In the aforementioned LCD device, liquid crystal molecules of the liquid crystal layer 3 positioned on the pixel electrode 6 are aligned in response to a signal applied via the thin film transistor T. Light transmittance is controlled according to alignment of liquid crystal, thereby displaying a picture image. In other words, an LCD panel drives the liquid crystal molecules by an electric field perpendicular to the lower and upper substrates. This method obtains great transmittance and high aperture ratio. Also, it is possible to prevent liquid crystal cells from being damaged by static electricity since the common electrode 9 of the upper substrate 2 serves as the ground. However, by driving the liquid crystal molecules with an electric field that is perpendicular to the lower and upper substrates, it is difficult to obtain a wide viewing angle.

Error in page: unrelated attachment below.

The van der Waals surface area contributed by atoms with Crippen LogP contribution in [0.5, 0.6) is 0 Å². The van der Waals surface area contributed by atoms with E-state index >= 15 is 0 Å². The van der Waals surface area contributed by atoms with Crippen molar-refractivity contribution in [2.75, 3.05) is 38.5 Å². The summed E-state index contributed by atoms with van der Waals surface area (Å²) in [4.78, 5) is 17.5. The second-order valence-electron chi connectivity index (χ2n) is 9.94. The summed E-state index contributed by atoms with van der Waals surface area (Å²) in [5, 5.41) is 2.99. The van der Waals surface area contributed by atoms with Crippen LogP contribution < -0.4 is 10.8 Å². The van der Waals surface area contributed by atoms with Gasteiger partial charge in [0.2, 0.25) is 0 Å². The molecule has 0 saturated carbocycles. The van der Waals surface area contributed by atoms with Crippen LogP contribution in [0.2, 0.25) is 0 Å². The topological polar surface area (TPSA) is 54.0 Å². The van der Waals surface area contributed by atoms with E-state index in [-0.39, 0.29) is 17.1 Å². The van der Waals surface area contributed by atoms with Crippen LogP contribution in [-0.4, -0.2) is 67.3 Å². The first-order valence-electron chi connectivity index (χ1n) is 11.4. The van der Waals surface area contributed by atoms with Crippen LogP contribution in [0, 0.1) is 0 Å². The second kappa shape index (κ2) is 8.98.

In order to overcome this narrow viewing angle problem, an In-Plane switching mode LCD device is used. A related art In-Plane Switching (IPS) mode LCD device will be described with reference to the FIGS. 2–6. FIG. 2 is a cross-sectional view illustrating electric field and alignment direction of liquid crystal in a related art In-Plane switching mode LCD device.

In the related art In-Plane switching mode LCD device, as shown in FIG. 2, a common electrode 13 and a pixel electrode 15 are formed on the same plane of a lower substrate 10. Then, the lower substrate 10 is bonded to an upper substrate 20 with a predetermined gap therebetween. The liquid crystal 3 is positioned in the gap between the lower substrate 10 and the upper substrate 20. The liquid crystal 3 is driven by an electric field formed between the common electrode 13 and the pixel electrode 15 on the lower substrate 10.